The ancient city of Metropolis in western Turkey's Izmir province, home to many a civilization throughout thousands of years of history, now stands as a source of enlightenment for contemporary archaeologists. Recently something that played a significant role in the lives of ancient townspeople was unearthed: cisterns.
Two of the four interconnected cisterns, discovered last year in the classical city of Metropolis in Izmir's Torbalı district, have been excavated archaeologists said. This year's excavation plan aims to unearth the other two cisterns and bring them to the forefront of cultural tourism.
The ancient city of Metropolis, also known as the "City of Mother Goddess," where excavations have been ongoing since 1990, has been a treasure trove for archaeologists. They have found traces of numerous civilizations, from the first settlements in the Late Neolithic Age to the Classical Age, from the Hellenistic Age to the Roman, Byzantine and Ottoman periods.
In the ancient city, where many monumental structures were unearthed, four interconnected cisterns were reached during last year's excavations. Two cisterns in this structure, located under a 7-meter (23-feet) earth fill, were revealed.
The structure, which is thought to have been used to meet the water needs of the city in the Late Roman Period, will contribute to revealing important information, findings and historical artifacts about the period.
Professor Serdar Aybek of Manisa Celal Bayar University's archeology department, who is the head of the excavation team, explained the importance of the cisterns for the ancient city. "(The city) has a deep-rooted history dating back to prehistoric times. The region has had fertile lands since prehistoric times. It has the fertility brought by the Küçük Menderes River. It is a region that has always been settled."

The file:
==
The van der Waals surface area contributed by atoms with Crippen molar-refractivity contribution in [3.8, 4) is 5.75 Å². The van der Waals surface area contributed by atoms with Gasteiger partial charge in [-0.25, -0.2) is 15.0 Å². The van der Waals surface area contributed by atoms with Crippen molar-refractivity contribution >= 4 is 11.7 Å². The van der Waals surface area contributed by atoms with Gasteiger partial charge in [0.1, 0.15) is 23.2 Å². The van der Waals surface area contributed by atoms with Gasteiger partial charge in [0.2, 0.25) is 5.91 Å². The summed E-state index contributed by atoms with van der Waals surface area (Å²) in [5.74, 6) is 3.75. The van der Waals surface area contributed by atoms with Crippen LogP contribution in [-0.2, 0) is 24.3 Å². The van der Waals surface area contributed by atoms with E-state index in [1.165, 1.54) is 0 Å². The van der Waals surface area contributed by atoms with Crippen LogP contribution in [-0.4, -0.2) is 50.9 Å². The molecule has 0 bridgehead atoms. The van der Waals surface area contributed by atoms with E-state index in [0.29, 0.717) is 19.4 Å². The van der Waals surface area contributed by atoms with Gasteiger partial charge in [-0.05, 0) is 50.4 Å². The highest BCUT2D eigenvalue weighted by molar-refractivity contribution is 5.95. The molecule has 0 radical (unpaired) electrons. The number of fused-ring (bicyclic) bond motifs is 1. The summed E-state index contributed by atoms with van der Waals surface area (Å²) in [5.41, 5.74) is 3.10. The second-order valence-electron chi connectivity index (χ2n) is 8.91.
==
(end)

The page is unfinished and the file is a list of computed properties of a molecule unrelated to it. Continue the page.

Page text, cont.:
"The city we are standing on now has been inhabited since the Hellenistic period. It was developed as a planned city. With the growth of the population in the Roman period, new buildings were built. The cistern structure we are in now was built to meet the water needs in the Roman period. It gives us important information about the period in terms of water engineering," Aybek told Demirören News Agency (DHA).
"It is a structure built in the Roman period. It is located at the highest level of the city, which we call the Acropolis. Therefore, they are able to transfer the water collected in the acropolis to places on the lower slopes of the city more easily."
"The cisterns have a capacity of about 600 tons of water," he said. "We aim to reveal the remaining two parts with our (archaeological) work this year and bring this well-preserved and unique structure to cultural tourism."